The 3 Key Phases of Custom Metal Fabrication Projects

Custom metal fabrication projects are like roadtrips: Start with the end in mind or you’ll end up somewhere you didn’t want to be. When your destination isn’t clear, you can’t plan your route. And if you set off without a roadmap, you’ll likely be disappointed.

If you haven’t been down the road of custom metal fabrication before, here is a helpful overview of how it’s supposed to work so you can begin to plan your custom metal fabrication project.

It’s important to be aware of this process because the success of your custom metal fabrication project ultimately hinges on good planning coupled with a solid understanding of the three key phases of any custom metal fabrication project and what is accomplished during each. They are:

  • Design
  • Build
  • Finishing and assembly
  1. Design

The design phase is when the project goal — a staircase, storage tank, or ash hopper, for example — is defined in terms of required performance, along with quality and appearance.

Constraints must be identified early. For example, narrow doorways in a facility or low bridges on the delivery route will impact assembly and must be accounted for up front. All applicable regulations must be pinned down and the design must ensure compliance as well.

It’s essential to get design right as mistakes on large custom metal fabrication projects are very expensive to correct. That’s why we at Southern Metal Fabricators insists of customers review and approval of shop drawings before any metal is cut.

  1. Build

With shop drawings prepared, it’s time to start cutting and forming. Oversized custom metal fabrication projects need heavy-duty equipment such as large-bed laser and plasma cutters that can handle thick carbon steel plate, as well as stainless.

Forming comes after cutting, and there are two main methods: rolling and bending. Rolling turns flat plate into curved pieces. It’s the process used for making cylindrical storage tanks and drums. Bending puts corners into flat plate to create components such as structural supports and brackets.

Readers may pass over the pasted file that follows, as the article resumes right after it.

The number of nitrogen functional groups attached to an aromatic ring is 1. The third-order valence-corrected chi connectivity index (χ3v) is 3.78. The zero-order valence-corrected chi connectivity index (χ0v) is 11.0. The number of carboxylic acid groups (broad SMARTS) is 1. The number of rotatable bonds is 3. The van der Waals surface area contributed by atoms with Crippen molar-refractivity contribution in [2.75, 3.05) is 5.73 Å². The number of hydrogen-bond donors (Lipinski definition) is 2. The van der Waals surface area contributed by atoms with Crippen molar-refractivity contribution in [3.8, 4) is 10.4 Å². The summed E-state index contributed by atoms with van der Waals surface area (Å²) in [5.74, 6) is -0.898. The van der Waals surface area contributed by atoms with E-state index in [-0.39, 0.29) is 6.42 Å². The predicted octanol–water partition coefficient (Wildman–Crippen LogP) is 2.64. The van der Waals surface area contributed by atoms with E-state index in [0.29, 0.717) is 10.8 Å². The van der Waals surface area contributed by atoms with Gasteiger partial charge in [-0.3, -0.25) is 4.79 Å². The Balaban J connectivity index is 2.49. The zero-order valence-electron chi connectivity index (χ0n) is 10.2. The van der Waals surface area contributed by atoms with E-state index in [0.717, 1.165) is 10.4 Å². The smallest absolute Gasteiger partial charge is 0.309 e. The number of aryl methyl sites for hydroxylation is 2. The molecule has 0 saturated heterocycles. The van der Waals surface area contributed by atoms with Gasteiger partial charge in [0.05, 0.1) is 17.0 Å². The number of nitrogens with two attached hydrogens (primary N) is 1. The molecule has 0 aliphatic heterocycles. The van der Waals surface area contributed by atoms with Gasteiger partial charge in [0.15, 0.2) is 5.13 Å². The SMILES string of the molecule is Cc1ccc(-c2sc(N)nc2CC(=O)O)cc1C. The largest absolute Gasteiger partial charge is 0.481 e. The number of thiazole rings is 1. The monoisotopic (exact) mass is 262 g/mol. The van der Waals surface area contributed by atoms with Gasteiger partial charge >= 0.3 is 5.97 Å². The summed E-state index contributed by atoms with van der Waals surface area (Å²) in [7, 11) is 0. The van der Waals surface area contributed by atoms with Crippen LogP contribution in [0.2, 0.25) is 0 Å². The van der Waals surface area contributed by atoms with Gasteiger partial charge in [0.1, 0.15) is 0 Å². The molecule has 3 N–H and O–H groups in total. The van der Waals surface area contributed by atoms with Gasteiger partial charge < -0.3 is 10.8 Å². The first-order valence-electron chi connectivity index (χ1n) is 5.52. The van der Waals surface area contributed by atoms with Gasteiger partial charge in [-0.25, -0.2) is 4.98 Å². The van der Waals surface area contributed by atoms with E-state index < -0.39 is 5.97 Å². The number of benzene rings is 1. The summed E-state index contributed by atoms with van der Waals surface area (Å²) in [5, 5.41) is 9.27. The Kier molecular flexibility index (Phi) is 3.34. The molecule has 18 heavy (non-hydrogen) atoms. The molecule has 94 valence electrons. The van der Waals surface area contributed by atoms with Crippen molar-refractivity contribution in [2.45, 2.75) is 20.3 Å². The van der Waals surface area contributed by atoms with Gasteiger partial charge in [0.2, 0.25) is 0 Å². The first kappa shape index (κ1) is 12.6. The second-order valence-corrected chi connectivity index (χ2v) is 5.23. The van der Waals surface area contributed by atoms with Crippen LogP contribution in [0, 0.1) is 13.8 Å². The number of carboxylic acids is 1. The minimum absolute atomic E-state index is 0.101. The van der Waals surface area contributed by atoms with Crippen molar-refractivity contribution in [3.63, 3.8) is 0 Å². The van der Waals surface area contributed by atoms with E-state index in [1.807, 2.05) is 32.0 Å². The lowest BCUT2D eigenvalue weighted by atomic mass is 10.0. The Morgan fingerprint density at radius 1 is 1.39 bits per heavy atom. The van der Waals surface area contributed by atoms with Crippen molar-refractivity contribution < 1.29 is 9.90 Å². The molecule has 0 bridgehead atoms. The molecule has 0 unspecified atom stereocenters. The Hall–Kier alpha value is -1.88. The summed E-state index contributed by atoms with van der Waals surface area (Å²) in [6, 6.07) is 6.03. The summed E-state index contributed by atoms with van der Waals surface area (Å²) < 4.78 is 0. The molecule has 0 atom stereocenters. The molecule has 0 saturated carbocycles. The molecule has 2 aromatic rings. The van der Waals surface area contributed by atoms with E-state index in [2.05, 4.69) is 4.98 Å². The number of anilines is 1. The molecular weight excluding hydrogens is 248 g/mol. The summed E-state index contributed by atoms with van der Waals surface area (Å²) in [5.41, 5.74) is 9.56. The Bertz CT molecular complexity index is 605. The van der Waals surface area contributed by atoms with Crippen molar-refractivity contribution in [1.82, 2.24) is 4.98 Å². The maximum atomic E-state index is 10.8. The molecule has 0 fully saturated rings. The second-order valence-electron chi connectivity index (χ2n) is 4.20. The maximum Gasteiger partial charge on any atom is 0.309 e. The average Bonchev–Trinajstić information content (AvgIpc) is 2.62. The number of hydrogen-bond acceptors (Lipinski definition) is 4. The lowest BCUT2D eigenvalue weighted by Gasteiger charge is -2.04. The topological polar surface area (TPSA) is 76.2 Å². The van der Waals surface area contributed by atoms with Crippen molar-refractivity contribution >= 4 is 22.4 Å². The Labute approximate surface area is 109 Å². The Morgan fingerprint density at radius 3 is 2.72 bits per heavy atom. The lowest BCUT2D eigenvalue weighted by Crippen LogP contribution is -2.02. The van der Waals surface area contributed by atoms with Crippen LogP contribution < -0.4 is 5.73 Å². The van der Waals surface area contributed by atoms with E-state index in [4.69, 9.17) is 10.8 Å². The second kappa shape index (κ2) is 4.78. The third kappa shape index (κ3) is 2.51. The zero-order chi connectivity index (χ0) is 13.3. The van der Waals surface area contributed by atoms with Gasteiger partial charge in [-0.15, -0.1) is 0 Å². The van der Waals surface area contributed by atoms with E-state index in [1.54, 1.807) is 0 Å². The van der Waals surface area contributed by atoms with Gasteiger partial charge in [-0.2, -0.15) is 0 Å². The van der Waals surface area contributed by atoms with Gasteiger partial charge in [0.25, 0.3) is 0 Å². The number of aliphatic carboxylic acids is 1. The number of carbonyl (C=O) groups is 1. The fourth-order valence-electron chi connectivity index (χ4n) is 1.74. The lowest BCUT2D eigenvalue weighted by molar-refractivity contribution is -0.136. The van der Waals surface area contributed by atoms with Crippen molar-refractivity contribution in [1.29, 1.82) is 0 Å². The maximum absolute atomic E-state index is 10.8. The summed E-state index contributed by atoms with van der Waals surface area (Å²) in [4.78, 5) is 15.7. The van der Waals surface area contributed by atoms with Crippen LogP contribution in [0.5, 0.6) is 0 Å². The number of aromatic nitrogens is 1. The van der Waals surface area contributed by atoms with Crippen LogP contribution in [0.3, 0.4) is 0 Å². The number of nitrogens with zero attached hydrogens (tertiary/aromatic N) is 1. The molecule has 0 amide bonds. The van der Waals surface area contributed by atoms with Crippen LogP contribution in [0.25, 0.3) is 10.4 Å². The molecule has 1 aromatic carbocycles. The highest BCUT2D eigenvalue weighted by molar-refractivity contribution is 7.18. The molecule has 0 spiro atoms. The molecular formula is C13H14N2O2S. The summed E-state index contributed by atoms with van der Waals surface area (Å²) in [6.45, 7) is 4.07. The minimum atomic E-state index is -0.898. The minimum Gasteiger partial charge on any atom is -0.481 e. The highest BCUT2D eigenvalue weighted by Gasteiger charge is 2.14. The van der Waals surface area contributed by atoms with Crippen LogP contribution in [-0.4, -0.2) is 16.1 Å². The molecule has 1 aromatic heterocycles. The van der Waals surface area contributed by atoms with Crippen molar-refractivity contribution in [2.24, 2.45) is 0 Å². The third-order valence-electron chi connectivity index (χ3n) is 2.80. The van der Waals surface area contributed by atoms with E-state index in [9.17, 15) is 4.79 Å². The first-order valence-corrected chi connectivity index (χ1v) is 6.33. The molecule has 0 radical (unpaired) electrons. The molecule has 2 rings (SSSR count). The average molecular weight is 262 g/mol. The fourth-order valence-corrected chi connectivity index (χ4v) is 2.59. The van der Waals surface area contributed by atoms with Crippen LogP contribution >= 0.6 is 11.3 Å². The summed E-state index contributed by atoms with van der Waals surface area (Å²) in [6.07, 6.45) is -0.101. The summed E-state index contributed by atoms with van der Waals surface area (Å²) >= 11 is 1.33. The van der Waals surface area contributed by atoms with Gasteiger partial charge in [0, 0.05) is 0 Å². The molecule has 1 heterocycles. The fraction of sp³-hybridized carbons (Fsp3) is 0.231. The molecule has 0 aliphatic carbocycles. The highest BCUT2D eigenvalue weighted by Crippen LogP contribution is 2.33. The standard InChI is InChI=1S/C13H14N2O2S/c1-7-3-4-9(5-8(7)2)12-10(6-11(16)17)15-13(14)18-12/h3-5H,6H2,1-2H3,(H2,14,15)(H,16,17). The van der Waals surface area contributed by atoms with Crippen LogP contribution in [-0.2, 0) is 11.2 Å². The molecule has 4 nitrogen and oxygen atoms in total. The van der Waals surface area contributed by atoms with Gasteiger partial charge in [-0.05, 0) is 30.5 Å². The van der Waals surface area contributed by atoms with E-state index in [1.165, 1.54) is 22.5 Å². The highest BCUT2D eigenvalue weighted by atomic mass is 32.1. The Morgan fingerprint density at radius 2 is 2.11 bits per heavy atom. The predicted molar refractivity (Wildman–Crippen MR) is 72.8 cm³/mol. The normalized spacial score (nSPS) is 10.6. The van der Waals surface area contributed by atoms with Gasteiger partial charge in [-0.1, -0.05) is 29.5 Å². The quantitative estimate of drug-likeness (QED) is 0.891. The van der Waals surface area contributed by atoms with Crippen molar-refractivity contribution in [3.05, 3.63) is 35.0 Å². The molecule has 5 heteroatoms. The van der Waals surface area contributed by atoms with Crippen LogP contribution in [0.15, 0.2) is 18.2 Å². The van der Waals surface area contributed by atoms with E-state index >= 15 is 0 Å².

Once components are cut and formed, it’s time for welding. The first step is fit-up. Pieces are brought together to ensure everything will join together per the design. It’s particularly important to anticipate and plan for distortion during welding, making it imperative to work with a custom metal fabricator that has experienced welders and a certified welding procedure.

But welding isn’t the only assembly process used on custom metal fabrication projects. Sometimes assemblies are bolted together, although usually only if that’s necessary for on-site assembly or future repair work.

The last step in the build phase is quality control. Every assembly — or “weldment” — is inspected thoroughly for conformance to drawings and weld integrity is assessed according to the applicable welding codes. If there are mistakes, this is the last chance to put them right before finishing and final assembly.

  1. Finishing and Final Assembly

Every steel fabrication, stainless excluded, needs an appropriate protective finish to prevent it rusting, and this requires good surface preparation. A full-service fabrication shop performs preparation on-site rather than contracting it out. This ensures no delay between assembly, preparation, and coating, which results in both faster delivery and a longer-lasting finish.

Preparation is done by grit blasting. This removes surface contamination to a level agreed to at the design stage. Taking fabricated metal products back to white metal is more work but ensures the best finish. Following prep, it’s time to prime and paint or, alternatively, go to work with the direct-to-metal (DTM) paint.

As an alternative to paint, hot dip galvanizing is sometimes specified at the design stage. (The zinc coating does an excellent job of resisting corrosion.) In other cases, powder coating is the preferred finish.

Final assembly is the last step. Depending on the design, this may be done at the fabrication shop. With larger custom metal fabrication projects, though, it’s more common to transport sub-assemblies to the installation site and assemble there.

Start with the End in Mind

Custom metal fabrication projects are complex and take detailed planning to ensure the final results meet the project requirements. Every project goes through three key steps — each of which is related to the next and needs to be done right.

Choosing a custom metal fabricator with the capabilities and resources to handle all three phases in house reduces project risk by allowing a complete view of the entire metal fabrication process. Only a fabricator that does it all can produce the high-quality fabrications that the most demanding customers expect.

To learn more about our full-service custom metal fabrication process here at Southern Metal Fabricators, please call us at 1.888.421.9661 or contact us. If you’ve got a custom metal fabrication project that needs doing, we’re confident we’ll have an answer for you that starts with, “Yes, we can do that!”

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